ERIC Number: EJ835383
Record Type: Journal
Publication Date: 2007-Sep
Abstractor: As Provided
Reference Count: 0
Accessible Information for People with Intellectual Disabilities: Do Symbols Really Help?
Poncelas, Angela; Murphy, Glynis
Journal of Applied Research in Intellectual Disabilities, v20 n5 p466-474 Sep 2007
Background: Recently, symbols have been used to increase understanding of written information for people with intellectual disabilities, yet the effectiveness of this remains largely untested. This study was undertaken around the time of an election and it aimed to test whether a symbol-based manifesto increased the understanding of this material for people with intellectual disabilities. Method: Two versions of a simplified manifesto were produced: one text-based and the other symbol-based (with text). Participants were randomly assigned to two groups: one received the text-based information, and the other the symbol-based information (with text). Participants were asked a series of questions about the material, both immediately (time 1) and a short time afterwards (time 2), to assess understanding (the material was in front of them throughout). Results: Both versions produced relatively low levels of understanding. The group with symbols (and text) showed no better understanding than the group with text only. However, those with better language comprehension scores and those with better reading skills tended to show a higher understanding of the manifesto, in both groups. In the symbols group, those who said they had seen symbols before also showed significantly better understanding of the material at time 2. Conclusions: This study suggests that the addition of symbols to simple texts does not necessarily improve people's understanding of it. It is proposed that a closer examination of people's understanding of symbols should be made and ways of improving this understanding investigated.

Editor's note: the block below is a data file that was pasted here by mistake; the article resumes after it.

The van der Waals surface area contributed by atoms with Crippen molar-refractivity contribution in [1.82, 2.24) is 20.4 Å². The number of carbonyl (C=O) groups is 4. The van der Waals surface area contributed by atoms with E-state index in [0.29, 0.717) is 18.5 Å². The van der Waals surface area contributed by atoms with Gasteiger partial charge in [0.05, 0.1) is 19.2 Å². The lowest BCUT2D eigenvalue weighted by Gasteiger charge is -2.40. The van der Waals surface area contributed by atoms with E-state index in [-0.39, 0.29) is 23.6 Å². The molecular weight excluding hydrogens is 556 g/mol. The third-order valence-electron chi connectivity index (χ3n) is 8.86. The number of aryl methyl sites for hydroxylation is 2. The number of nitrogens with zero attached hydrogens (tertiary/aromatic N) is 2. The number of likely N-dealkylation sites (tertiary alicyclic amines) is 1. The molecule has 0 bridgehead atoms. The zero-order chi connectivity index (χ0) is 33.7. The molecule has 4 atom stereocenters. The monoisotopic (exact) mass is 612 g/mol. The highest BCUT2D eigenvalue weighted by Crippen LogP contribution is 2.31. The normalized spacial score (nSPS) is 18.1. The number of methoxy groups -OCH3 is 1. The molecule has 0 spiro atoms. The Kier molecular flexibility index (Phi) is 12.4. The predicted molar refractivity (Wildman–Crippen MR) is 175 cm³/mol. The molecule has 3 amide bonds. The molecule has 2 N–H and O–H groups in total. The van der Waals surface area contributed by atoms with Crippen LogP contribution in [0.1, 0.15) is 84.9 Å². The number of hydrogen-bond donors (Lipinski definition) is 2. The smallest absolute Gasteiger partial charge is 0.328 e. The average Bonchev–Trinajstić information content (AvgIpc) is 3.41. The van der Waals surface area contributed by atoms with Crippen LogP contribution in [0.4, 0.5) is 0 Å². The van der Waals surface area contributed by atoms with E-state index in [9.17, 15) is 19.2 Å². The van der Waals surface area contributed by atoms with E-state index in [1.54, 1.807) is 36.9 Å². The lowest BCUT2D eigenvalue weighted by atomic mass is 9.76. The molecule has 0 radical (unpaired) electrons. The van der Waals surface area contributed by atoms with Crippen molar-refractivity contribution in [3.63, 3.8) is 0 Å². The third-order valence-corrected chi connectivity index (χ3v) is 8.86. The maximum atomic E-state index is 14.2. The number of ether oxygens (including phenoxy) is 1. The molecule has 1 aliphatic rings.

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Publication Type: Journal Articles; Reports - Evaluative
Education Level: N/A
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